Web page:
Post Title:  A Wintry Walk Across the Street.

I think it’s time to wind down. I could do with a shower and some hot cocoa with marshmallows, in that order. I’ll sleep well tonight. The winter sun set early making the days seem even longer. I left my computer to lock the doors downstairs, and my own door to the apartment.

Oh no, I forgot to save my file. In the midst of safeguarding my current piece of writing, I heard a sound nearby. You silly kitten. What did you find in the trash? What did I throw out that I shouldn’t have?

I lifted the kitten out of the deep trash can where he was rummaging, pulled out the mostly empty bag and tied it shut. No more. This is going out in the garage. I had to be quick with the door so Rusty would not escape into the garage, his newest playground.

A few steps and the trash landed nicely in the barrel. I shivered. Now for that shower ….  I reached for the doorknob and turned it. One way. Then the other.

Oh no, I forgot to unlock the double lock. Now I’ve done it. I shivered in my shirt sleeves in the cold garage. When I tried the door again, as if expecting different results, Rusty scratched on the other side – as if doing his best to let me in. More likely, he remember how “fun” the garage could be. Yeah, fun.

female hand holding door knob of a locked white door

With my cell phone inside, I knew I had to use someone else’s phone to ask for help. But how could I go in the cold without a coat, boots or my white cane? I had a bit of good luck when I saw an old rack we used to display clothing we sold at garage sales.

I rummaged through the clothes and found a worn fall hoody. That would do. A further search revealed an old red sweater of my mom’s. Good. I put on the button-down sweater and, with difficulty, zipped up the tight jacket. Now, for my feet. Walking across the street in my socks didn’t appeal to me at all.

I padded through the garage and let myself into the second garage. My brother’s shoes sat neatly outside the back door. I slipped my feet into the laced sport shoes. They looked four times too big! But I had no choice.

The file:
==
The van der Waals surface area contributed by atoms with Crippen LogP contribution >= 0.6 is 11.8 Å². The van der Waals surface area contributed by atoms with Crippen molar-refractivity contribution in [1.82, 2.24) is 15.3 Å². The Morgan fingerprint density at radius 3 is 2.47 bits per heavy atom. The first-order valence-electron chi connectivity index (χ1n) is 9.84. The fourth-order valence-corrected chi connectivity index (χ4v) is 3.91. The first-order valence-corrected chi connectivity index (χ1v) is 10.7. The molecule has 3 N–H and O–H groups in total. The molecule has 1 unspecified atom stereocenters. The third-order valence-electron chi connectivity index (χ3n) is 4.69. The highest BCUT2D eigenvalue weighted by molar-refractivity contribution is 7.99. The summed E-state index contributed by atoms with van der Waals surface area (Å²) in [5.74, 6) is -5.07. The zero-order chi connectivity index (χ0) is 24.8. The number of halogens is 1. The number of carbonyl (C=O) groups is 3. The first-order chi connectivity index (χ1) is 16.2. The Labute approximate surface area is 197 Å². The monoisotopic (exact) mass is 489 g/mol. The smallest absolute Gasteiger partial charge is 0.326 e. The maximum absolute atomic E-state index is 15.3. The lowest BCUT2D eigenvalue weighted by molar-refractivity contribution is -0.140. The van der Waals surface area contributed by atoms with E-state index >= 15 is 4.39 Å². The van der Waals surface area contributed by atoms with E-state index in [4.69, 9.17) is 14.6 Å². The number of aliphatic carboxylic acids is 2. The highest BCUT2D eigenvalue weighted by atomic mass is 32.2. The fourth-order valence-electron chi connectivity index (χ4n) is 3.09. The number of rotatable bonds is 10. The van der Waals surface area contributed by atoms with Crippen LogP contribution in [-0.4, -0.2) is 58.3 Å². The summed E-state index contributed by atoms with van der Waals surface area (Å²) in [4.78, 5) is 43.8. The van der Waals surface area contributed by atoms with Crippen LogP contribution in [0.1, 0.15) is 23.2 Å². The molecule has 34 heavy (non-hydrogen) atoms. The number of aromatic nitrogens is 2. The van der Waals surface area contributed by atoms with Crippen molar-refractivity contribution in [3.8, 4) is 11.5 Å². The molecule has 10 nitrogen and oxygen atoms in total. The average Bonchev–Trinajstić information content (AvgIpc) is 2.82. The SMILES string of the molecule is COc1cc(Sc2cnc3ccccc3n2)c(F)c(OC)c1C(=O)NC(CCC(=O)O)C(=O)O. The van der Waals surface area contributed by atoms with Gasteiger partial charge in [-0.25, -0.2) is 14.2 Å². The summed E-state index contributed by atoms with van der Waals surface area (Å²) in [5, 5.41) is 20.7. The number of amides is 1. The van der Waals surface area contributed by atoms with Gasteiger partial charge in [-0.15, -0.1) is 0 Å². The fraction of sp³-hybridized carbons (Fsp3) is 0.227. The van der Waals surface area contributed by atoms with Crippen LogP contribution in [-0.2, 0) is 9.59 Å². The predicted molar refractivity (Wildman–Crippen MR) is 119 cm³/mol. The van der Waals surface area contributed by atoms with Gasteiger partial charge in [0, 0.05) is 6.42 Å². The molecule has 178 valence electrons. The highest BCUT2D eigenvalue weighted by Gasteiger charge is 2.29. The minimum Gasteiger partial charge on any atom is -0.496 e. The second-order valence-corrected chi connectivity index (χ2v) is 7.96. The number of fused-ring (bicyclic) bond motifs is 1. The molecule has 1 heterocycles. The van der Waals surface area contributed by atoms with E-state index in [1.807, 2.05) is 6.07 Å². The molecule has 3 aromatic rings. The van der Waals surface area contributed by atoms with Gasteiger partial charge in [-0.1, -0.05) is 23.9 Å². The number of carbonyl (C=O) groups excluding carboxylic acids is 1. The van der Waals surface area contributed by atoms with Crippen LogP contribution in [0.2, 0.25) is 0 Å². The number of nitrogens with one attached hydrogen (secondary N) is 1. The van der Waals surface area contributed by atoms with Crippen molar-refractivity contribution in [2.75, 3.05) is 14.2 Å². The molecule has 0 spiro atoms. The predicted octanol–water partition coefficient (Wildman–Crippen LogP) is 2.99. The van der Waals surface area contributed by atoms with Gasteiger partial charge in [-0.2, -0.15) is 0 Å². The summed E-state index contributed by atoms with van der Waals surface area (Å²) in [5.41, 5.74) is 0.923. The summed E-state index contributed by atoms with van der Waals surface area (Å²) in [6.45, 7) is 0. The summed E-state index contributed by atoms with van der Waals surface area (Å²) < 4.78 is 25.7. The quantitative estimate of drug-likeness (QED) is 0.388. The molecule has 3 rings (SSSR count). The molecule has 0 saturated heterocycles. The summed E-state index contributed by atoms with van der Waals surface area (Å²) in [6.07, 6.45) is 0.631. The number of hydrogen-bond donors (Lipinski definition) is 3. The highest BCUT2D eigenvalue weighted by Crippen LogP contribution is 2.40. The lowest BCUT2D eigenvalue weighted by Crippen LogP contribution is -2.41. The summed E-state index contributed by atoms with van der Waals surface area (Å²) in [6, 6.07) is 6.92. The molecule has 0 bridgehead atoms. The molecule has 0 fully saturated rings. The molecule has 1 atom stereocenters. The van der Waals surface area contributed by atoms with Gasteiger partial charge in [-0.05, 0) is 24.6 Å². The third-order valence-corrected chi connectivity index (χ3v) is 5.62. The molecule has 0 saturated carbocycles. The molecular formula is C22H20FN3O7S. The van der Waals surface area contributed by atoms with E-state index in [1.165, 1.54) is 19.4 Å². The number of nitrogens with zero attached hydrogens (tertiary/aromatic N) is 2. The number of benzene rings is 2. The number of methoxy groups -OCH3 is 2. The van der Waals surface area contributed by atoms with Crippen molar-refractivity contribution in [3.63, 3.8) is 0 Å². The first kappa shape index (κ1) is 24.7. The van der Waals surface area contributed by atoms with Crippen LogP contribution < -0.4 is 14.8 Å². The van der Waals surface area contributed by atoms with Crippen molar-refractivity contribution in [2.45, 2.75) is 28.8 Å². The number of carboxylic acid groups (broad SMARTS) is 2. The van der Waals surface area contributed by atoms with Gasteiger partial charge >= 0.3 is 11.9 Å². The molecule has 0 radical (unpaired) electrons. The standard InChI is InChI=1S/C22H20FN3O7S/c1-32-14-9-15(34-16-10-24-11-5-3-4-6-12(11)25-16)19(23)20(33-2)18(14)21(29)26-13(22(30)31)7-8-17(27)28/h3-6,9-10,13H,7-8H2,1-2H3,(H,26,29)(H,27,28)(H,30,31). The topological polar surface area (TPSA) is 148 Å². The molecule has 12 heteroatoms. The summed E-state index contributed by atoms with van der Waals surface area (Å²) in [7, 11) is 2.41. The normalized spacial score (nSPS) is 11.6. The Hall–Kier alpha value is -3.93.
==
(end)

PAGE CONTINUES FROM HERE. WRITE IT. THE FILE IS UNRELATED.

I opened the garage door, a blast of artic air hit me. Brrr. I curled my toes to keep from stepping out of my brother’s shoes. In a comical half-dragging, half-stepping movement with stops and starts, I headed around the house. Without my white cane, I had to feel for the pebbles of the granite pathway that led to the front porch.

Whoops. Off the path. Whoa. That’s a bush. Where am I walking?

By trial and error, I finally made it to the front porch. I looked longingly at the neighbor’s house to the right. We never communicated in the daylight, let alone on a cold dark evening. I would just have to cross the street to a neighbor I knew well.

First, I had to find the sidewalk off the front porch leading to the driveway. What a maze. The green – or was it blue – lights my brother put up to honor the military didn’t help one iota. Dad would have made him change them to regular bulbs. But my dad was no longer on earth to regulate our life. I didn’t mind them except on a night like tonight.

Scrape. Move. Scrape. Lift. With care, I made my way from the driveway to the street, feeling for the walkway to the neighbor’s front door. Made it. In the darkness, I could not find the doorbell, so I rapped sharply on the door.

The husband, an eighty-year-old man, opened the door.

There I stood, with a red sweater hanging down under a too-tight bulging hoodie wearing clown-like white sport shoes. “Hi Mr. N, I’ve locked myself out again.”

“Amy? Honey, it’s Amy. Where’s your white cane? Oh, it’s cold. What do ya’ have on your feet? Come in.”

I stepped out of the oversized sneakers  and explained my situation, apologizing for the late hour.

“Don’t worry. Have a seat,” Mr. N said.

“I can’t afford a locksmith this time,” I groaned. A few years earlier I had locked myself out and our only recourse had been to call one.

Mrs. N fussed nicely over me. “Why don’t you call your younger brother?”

“Good idea.” Actually, his number was the only one I knew by memory. All the others were stored on my cell phone speed dial.  Unfortunately, it rang and rang. Finally, my sister-in-law answered.

“Julie, I’m at the neighbor’s. I’m locked out.”

“What about Mike?” She was referring to my older brother, with whom I shared the house. “He isn’t home?”

“No.” I sounded pitiful, like one of my kitten’s.

“Can you have Donnie call him. I don’t know his number. Tell him to come home.”

“Okay, hang tight. We’ll call you back after we talk to Mike.”

While I waited, Mrs. N offered to make me a cup of hot tea. “Yes, that would be great.”

Julie rang me back even before the water boiled. “Mike says, he left the keys in your mom’s car.”

“Really?” Normally that would tick me off. How many times had I reminded him to put them where they belonged in the house? But I sure was happy that evening.

“Dear, your tea is ready.” She placed a cup and saucer on the end table. “No, you get down,” Mrs. N scolded her poodle, “That’s for Amy.”

I gulped down the hot tea as we chatted about Mr. N’s surprise birthday party. “I really need to go,” I apologized. “That’s great that you had two parties.”

Mrs. N bustled into action. She threw on a coat and said, “I’ll walk you home. You don’t have your cane.”

I didn’t argue. Her offer came as a relief.

She lent me her arm and even with my grip-slide movement, we made it home rapidly. At home in the garage, I picked up the h-e-a-v-y key ring, which held about fifteen different keys. How would I ever find the one to back door?